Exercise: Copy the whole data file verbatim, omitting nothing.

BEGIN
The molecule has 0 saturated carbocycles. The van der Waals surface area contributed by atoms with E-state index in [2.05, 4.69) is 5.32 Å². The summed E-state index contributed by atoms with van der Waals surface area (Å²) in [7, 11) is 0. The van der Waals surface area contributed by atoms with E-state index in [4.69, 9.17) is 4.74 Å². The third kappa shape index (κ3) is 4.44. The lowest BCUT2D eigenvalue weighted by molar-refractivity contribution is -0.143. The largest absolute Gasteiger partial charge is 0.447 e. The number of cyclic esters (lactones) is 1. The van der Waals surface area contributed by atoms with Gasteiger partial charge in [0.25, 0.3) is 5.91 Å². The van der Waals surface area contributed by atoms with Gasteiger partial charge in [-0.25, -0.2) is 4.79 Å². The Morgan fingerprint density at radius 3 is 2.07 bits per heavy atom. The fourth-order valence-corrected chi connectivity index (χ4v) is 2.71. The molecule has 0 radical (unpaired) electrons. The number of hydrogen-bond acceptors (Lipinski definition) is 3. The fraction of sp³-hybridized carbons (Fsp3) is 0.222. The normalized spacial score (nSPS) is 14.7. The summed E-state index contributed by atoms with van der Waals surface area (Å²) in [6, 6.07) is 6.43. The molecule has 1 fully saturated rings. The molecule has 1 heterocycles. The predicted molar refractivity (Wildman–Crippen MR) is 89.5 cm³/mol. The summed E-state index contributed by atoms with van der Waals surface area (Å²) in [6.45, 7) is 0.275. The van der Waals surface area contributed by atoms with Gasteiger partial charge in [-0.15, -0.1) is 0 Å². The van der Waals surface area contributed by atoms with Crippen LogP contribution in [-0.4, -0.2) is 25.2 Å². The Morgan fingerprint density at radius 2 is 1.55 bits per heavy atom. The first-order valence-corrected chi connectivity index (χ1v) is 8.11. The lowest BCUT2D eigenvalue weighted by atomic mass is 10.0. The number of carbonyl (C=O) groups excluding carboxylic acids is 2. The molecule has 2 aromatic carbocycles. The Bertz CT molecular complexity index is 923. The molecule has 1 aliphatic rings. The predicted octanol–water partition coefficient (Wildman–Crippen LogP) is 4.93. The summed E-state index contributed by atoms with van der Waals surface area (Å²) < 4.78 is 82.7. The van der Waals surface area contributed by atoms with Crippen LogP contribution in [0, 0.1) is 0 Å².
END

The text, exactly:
The molecule has 0 saturated carbocycles. The van der Waals surface area contributed by atoms with E-state index in [2.05, 4.69) is 5.32 Å². The summed E-state index contributed by atoms with van der Waals surface area (Å²) in [7, 11) is 0. The van der Waals surface area contributed by atoms with E-state index in [4.69, 9.17) is 4.74 Å². The third kappa shape index (κ3) is 4.44. The lowest BCUT2D eigenvalue weighted by molar-refractivity contribution is -0.143. The largest absolute Gasteiger partial charge is 0.447 e. The number of cyclic esters (lactones) is 1. The van der Waals surface area contributed by atoms with Gasteiger partial charge in [0.25, 0.3) is 5.91 Å². The van der Waals surface area contributed by atoms with Gasteiger partial charge in [-0.25, -0.2) is 4.79 Å². The Morgan fingerprint density at radius 3 is 2.07 bits per heavy atom. The fourth-order valence-corrected chi connectivity index (χ4v) is 2.71. The molecule has 0 radical (unpaired) electrons. The number of hydrogen-bond acceptors (Lipinski definition) is 3. The fraction of sp³-hybridized carbons (Fsp3) is 0.222. The normalized spacial score (nSPS) is 14.7. The summed E-state index contributed by atoms with van der Waals surface area (Å²) in [6, 6.07) is 6.43. The molecule has 1 fully saturated rings. The molecule has 1 heterocycles. The predicted molar refractivity (Wildman–Crippen MR) is 89.5 cm³/mol. The summed E-state index contributed by atoms with van der Waals surface area (Å²) in [6.45, 7) is 0.275. The van der Waals surface area contributed by atoms with Gasteiger partial charge in [-0.15, -0.1) is 0 Å². The van der Waals surface area contributed by atoms with Crippen LogP contribution in [-0.4, -0.2) is 25.2 Å². The Morgan fingerprint density at radius 2 is 1.55 bits per heavy atom. The first-order valence-corrected chi connectivity index (χ1v) is 8.11. The lowest BCUT2D eigenvalue weighted by atomic mass is 10.0. The number of carbonyl (C=O) groups excluding carboxylic acids is 2. The molecule has 2 aromatic carbocycles. The Bertz CT molecular complexity index is 923. The molecule has 1 aliphatic rings. The predicted octanol–water partition coefficient (Wildman–Crippen LogP) is 4.93. The summed E-state index contributed by atoms with van der Waals surface area (Å²) < 4.78 is 82.7. The van der Waals surface area contributed by atoms with Crippen LogP contribution in [0, 0.1) is 0 Å².